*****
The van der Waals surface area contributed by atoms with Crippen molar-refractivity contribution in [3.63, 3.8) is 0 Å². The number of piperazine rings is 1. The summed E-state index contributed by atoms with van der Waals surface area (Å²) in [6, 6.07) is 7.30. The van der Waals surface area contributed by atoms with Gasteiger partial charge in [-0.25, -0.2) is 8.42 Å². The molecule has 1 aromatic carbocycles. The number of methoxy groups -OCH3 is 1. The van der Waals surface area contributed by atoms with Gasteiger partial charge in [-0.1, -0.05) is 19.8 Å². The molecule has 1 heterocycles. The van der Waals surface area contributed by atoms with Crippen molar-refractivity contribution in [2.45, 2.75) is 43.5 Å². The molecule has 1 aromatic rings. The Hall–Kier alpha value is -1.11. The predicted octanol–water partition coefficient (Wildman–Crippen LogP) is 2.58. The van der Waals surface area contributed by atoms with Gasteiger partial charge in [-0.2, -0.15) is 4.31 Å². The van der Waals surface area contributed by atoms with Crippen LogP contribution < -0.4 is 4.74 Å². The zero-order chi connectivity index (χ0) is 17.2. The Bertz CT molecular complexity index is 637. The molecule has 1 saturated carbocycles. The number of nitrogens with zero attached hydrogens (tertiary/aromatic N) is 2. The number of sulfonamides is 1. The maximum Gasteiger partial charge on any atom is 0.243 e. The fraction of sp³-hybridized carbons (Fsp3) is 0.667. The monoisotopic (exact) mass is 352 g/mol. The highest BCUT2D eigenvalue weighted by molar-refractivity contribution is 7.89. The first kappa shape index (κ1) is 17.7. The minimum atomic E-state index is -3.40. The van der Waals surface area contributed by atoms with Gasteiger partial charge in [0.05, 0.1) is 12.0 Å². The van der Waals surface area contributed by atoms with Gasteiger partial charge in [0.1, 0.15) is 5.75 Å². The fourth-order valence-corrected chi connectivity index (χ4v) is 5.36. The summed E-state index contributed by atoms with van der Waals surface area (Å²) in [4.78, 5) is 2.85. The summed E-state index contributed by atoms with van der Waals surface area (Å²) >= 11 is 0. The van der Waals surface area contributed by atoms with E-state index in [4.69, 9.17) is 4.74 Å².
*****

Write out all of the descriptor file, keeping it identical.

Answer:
The van der Waals surface area contributed by atoms with Crippen molar-refractivity contribution in [3.63, 3.8) is 0 Å². The number of piperazine rings is 1. The summed E-state index contributed by atoms with van der Waals surface area (Å²) in [6, 6.07) is 7.30. The van der Waals surface area contributed by atoms with Gasteiger partial charge in [-0.25, -0.2) is 8.42 Å². The molecule has 1 aromatic carbocycles. The number of methoxy groups -OCH3 is 1. The van der Waals surface area contributed by atoms with Gasteiger partial charge in [-0.1, -0.05) is 19.8 Å². The molecule has 1 heterocycles. The van der Waals surface area contributed by atoms with Crippen molar-refractivity contribution in [2.45, 2.75) is 43.5 Å². The molecule has 1 aromatic rings. The Hall–Kier alpha value is -1.11. The predicted octanol–water partition coefficient (Wildman–Crippen LogP) is 2.58. The van der Waals surface area contributed by atoms with Gasteiger partial charge in [-0.2, -0.15) is 4.31 Å². The van der Waals surface area contributed by atoms with Crippen LogP contribution < -0.4 is 4.74 Å². The zero-order chi connectivity index (χ0) is 17.2. The Bertz CT molecular complexity index is 637. The molecule has 1 saturated carbocycles. The number of nitrogens with zero attached hydrogens (tertiary/aromatic N) is 2. The number of sulfonamides is 1. The maximum Gasteiger partial charge on any atom is 0.243 e. The fraction of sp³-hybridized carbons (Fsp3) is 0.667. The monoisotopic (exact) mass is 352 g/mol. The highest BCUT2D eigenvalue weighted by molar-refractivity contribution is 7.89. The first kappa shape index (κ1) is 17.7. The minimum atomic E-state index is -3.40. The van der Waals surface area contributed by atoms with Gasteiger partial charge in [0.05, 0.1) is 12.0 Å². The van der Waals surface area contributed by atoms with Gasteiger partial charge in [0.1, 0.15) is 5.75 Å². The fourth-order valence-corrected chi connectivity index (χ4v) is 5.36. The summed E-state index contributed by atoms with van der Waals surface area (Å²) in [4.78, 5) is 2.85. The summed E-state index contributed by atoms with van der Waals surface area (Å²) >= 11 is 0. The van der Waals surface area contributed by atoms with E-state index in [4.69, 9.17) is 4.74 Å².